WASHINGTON - The National Indian Business Association, or NIBA, has been working for nearly a decade to support and promote Indian business development through education, communication and advocacy.
Founded in 1992, NIBA was established to assist in the advancement of Native business development by providing information, programs, services and activities specifically designed to accommodate the unique needs of American Indian and Alaska Native business owners, entrepreneurs and governments.
Pete Homer, president and CEO, talks about the current state of Indian business.
"It is Indian business people who are the ones who are looking towards the future. They are many times part of the community's leadership and are looking for ways to improve the standard of living of tribal members," Homer said.
"They are also the force behind the community's success in many ways. When a federal program is successful on a reservation, Indian business is usually involved. Programs like HUD don't always work because there may not be any jobs. Indian business is what is creating jobs and driving the community."
NIBA reports there has been a 35 percent increase over the past two years in the number of tribal businesses which have opened across the country. In the past three years alone, through the Small Business Administration (SBA) and the BIA, nearly $380 million in federal funds has been made available for tribal business, but Homer says that is still not enough. NIBA's biggest issue is with federal agencies which have failed to fund national Indian business associations which he says creates jobs.
"Federal agencies only need to realize that targeting and outreaching to Indian communities is justified because these communities have economic problems of high unemployment, under employment and economic depression," Homer said. "The federal government puts millions of dollars into crime prevention on reservations and very little into tribal business development.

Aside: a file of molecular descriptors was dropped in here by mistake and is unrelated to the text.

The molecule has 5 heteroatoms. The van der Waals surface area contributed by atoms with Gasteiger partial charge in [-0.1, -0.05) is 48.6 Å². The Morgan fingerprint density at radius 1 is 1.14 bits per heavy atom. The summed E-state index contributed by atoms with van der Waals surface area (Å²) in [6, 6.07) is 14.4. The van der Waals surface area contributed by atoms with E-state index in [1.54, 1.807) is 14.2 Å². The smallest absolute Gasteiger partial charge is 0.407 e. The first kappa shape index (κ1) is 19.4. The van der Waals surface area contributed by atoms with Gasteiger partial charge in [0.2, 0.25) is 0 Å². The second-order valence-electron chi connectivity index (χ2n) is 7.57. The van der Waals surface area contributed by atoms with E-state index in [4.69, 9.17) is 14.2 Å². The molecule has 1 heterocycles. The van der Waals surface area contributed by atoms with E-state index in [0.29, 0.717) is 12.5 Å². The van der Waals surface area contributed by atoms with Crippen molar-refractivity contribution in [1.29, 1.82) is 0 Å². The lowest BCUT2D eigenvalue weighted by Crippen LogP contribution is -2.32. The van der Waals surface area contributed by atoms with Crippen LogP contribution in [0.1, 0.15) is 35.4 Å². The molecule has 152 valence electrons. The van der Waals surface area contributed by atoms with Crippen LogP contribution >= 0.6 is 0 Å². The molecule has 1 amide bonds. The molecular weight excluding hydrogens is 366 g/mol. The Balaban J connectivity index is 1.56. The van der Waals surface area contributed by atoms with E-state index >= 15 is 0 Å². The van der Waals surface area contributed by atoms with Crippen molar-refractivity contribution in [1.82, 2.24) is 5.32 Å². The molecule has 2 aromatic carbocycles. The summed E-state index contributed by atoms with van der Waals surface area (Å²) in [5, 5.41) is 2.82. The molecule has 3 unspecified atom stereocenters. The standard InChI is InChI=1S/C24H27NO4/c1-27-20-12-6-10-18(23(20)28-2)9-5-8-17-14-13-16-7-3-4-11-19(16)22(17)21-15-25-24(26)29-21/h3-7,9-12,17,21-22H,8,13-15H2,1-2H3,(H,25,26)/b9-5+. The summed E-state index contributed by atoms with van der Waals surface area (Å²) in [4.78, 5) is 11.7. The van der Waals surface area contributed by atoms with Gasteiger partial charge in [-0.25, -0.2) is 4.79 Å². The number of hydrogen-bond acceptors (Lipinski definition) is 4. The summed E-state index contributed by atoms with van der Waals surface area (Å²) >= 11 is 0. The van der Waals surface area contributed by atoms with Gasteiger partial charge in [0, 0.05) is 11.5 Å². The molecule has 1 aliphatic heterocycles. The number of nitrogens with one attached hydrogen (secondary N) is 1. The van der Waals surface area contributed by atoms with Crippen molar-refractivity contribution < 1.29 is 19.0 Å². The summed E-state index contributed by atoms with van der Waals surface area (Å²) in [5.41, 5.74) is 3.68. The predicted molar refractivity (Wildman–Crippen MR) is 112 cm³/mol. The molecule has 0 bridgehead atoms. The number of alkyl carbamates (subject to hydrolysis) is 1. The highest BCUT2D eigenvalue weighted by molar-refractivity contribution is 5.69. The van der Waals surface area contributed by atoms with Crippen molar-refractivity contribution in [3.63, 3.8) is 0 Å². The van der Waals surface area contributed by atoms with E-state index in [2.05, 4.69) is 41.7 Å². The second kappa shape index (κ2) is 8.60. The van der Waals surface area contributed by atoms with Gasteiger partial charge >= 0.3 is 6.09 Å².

"How can you have crime prevention when you don't even have jobs. Federal agencies can fund national associations for services that would create jobs through the development of sustainable business in Indian country and solve many social problems."
Homer says that while federal agencies could do a better job, it is also up to tribal governments to provide some solutions. Tribes like Fort. McDowell in Arizona and Mille Lacs in Minnesota are running programs of their own to provide capital for tribal members who want to open their own businesses.
Some tribes like Viejas in California are buying banks which then offer business loans to tribal members who qualify.
Homer says that increasingly, this is where Indian businesses are finding the capital they need, locally, oftentimes through the tribe.
"At least twelve tribes have bought banks that not only serve their tribal members but also the general public," Homer said. "Tribes are seeing the importance of supporting business development and being actively involved themselves. They have a real stake in the results and a commitment to help the community."
Asked if he has seen any problem with tribal enterprises competing with individual Indian enterprises, Homer says, "Most tribes have made it clear which business they intend to get involved in. These are industries that are many times too large for the private Indian entrepreneur. The small, individual businesses, are rarely affected.
"Tribal governments get involved in things like airports, while private business people mostly get involved in things like convenience stores."
Homer says tribal sovereignty is a major factor in the health of a tribes' local economy. Without the control and ability of the tribe to address specific issues in the community, he says many success stories in Indian country would never have happened.
"Without tribal government support, tribal and individual business would be hurting. Many of the opportunities now available to tribal members as a result of tribal programs and the recent development of tribal and individual enterprises on tribal lands shows how important tribal sovereignty really is."
NIBA is located in Washington, D.C., and is operated by a 22-member board of directors, representing tribally and individually owned enterprises across the country, from small retail operations to large corporations.
It maintains one of the most comprehensive directories of Indian-owned businesses throughout the United States. The database, first published in 1995, contains private Indian businesses, tribal, state and federal agency and Fortune 500 company contacts. It maintains more than 10,000 entries and more than 5,000 private Indian businesses.